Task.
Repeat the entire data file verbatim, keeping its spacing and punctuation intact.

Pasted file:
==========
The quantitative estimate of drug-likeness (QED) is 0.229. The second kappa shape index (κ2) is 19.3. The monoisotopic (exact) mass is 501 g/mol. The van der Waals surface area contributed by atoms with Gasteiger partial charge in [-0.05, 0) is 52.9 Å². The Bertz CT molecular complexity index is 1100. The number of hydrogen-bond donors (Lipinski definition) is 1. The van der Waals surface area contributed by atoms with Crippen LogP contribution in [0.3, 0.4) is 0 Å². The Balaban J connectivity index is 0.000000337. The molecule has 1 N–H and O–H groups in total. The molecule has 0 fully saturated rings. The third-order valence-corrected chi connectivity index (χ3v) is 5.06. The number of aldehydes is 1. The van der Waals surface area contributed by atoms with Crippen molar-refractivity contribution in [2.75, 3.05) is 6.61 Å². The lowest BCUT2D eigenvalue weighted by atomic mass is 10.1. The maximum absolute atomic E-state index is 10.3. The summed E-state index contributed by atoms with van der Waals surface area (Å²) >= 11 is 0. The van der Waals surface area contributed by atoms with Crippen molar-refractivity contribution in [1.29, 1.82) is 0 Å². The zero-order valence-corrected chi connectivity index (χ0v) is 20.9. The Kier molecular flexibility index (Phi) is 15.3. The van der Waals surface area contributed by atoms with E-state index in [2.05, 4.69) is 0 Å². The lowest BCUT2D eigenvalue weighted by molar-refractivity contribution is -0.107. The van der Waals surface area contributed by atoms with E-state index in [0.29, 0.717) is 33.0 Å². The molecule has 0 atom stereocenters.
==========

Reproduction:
The quantitative estimate of drug-likeness (QED) is 0.229. The second kappa shape index (κ2) is 19.3. The monoisotopic (exact) mass is 501 g/mol. The van der Waals surface area contributed by atoms with Gasteiger partial charge in [-0.05, 0) is 52.9 Å². The Bertz CT molecular complexity index is 1100. The number of hydrogen-bond donors (Lipinski definition) is 1. The van der Waals surface area contributed by atoms with Crippen LogP contribution in [0.3, 0.4) is 0 Å². The Balaban J connectivity index is 0.000000337. The molecule has 1 N–H and O–H groups in total. The molecule has 0 fully saturated rings. The third-order valence-corrected chi connectivity index (χ3v) is 5.06. The number of aldehydes is 1. The van der Waals surface area contributed by atoms with Crippen molar-refractivity contribution in [2.75, 3.05) is 6.61 Å². The lowest BCUT2D eigenvalue weighted by atomic mass is 10.1. The maximum absolute atomic E-state index is 10.3. The summed E-state index contributed by atoms with van der Waals surface area (Å²) >= 11 is 0. The van der Waals surface area contributed by atoms with Crippen molar-refractivity contribution in [1.29, 1.82) is 0 Å². The zero-order valence-corrected chi connectivity index (χ0v) is 20.9. The Kier molecular flexibility index (Phi) is 15.3. The van der Waals surface area contributed by atoms with E-state index in [2.05, 4.69) is 0 Å². The lowest BCUT2D eigenvalue weighted by molar-refractivity contribution is -0.107. The van der Waals surface area contributed by atoms with E-state index in [0.29, 0.717) is 33.0 Å². The molecule has 0 atom stereocenters.